Monday, October 23, 2006

A couple brief announcements, and a short trip to Versailles

Took the afternoon off to work on my Janette Oke read-alike article for NoveList and, I'm pleased to report, it's finally done. Three months after it was first assigned (sigh). The goal for these is to analyze the appeal of an author's writing, then provide a list of five authors who write in a similar style - and explain why their novels would appeal to the first author's fans. Now I sit and await suggestions for revisions.

I also got the reviews for November's HNS editors' choice books online, now that the issue's at the printer. Of this list, I've read the Frazier and the Koen; the latter, I finished over the weekend and enjoyed, though I wouldn't say it was one of my favorites of the year. But it did interest me in the court of Louis XIV, and specifically to pick up - on impulse - another novel of the period that I've had sitting on my bookshelf far too long. And which, as it turns out, I enjoyed even more.

Alice Acland's The Secret Wife (St. Martin's, 1975) is a deceptively short biographical novel about Françoise d'Aubigné, Marquise de Maintenon, who becomes the morganatic wife of Louis XIV when they're both middle-aged. Told in the form of a fictional memoir, it begins in Françoise's poverty-ridden youth, when she abandons her family's Huguenot beliefs for Catholicism out of political necessity. Her uneasy relationship with Madame de Montespan, the king's official mistress, occupies a fair amount of the plot. Drawn against her will to the king's inner circle, Françoise becomes the guardian of her patroness's bastard children by the king, and later - to everyone's surprise, hers most of all - she manages to attract and hold the attention of the king himself. She becomes his secret wife, but despite this close relationship, she's never treated as his equal. Nor does she expect to be.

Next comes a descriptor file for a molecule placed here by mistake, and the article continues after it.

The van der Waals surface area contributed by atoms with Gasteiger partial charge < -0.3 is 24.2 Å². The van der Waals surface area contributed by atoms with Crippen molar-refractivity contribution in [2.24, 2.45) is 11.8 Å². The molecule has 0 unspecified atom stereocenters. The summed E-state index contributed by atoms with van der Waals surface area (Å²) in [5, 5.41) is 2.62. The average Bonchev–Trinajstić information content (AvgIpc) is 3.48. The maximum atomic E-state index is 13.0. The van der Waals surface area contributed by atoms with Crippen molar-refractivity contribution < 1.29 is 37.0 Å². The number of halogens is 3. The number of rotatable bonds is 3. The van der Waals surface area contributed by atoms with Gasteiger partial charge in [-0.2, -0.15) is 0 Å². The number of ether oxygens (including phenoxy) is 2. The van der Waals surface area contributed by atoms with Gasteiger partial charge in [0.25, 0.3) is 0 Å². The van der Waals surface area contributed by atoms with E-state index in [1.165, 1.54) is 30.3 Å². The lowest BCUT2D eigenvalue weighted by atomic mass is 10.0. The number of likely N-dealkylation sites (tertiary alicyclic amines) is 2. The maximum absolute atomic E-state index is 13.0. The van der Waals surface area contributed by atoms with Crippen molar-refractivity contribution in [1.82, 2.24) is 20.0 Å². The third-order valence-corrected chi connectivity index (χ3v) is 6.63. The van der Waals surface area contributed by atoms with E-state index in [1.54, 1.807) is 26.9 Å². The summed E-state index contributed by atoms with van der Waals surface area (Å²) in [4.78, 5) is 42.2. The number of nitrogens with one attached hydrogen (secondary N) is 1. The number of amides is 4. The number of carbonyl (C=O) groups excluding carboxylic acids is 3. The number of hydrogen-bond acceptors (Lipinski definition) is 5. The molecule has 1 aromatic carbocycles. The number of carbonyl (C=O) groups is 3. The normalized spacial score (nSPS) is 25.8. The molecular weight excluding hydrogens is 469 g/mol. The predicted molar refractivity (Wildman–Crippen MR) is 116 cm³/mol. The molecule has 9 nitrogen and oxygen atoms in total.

All of the characters are well-drawn, from major ones like Mme de Montespan and Louis XIV down to the king's coarse-mouthed but colorful German sister-in-law, called simply Madame. Because Acland stays entirely within her protagonist's head, one never gets to see how Françoise's sobering influence affects the ribald royal court, for instance, yet she's a sympathetic and compelling narrator of her own life story. There are a few small liberties taken with chronology (Acland includes an author's note), and all but one of the characters appears in the historical record. This is an excellent example of biographical fiction, and a painless way of learning more about French history. I finished it in less than 24 hours, which for me lately is some sort of record.

Now on to the first of my two 600-pp review books. With this one and the Donati under my belt, I should be quite the expert on the War of 1812 soon.


  1. I'm sure many readers will appreciate your efforts on the read-alike list. Our library back in Virginia did that for its patrons and I asked for help twice and saved the lists the librarians made up for me. Their efforts didn't include analyzing the one author's works, but ran along the lines of "If you liked ____, then you might also enjoy ___, ___, and ___."

    Nice to hear that you liked Koen's book. It's at our library, but I keep passing it up. I waited 20 years for her to write the ending/sequel to her first book, and I'm afraid I've just finally lost interest in reading another book by her.

    On another note, partly because of your favorable words about Frazier's new book I bought it on CD to listen to as I drove from VA to AL today. Eleven hours of driving and I wasn't able to finish it, but (thankfully) I'd checked the book out of the library last week before I went on the road and had it here at home so I plan to stay up tonight and read so that maybe I can finish it. (Wow! What a long, gloppy string of words! I'm still a little punchy from hours of straight driving.) I'm glad I bought it, and I think I may want to go ahead and buy the print copy, too.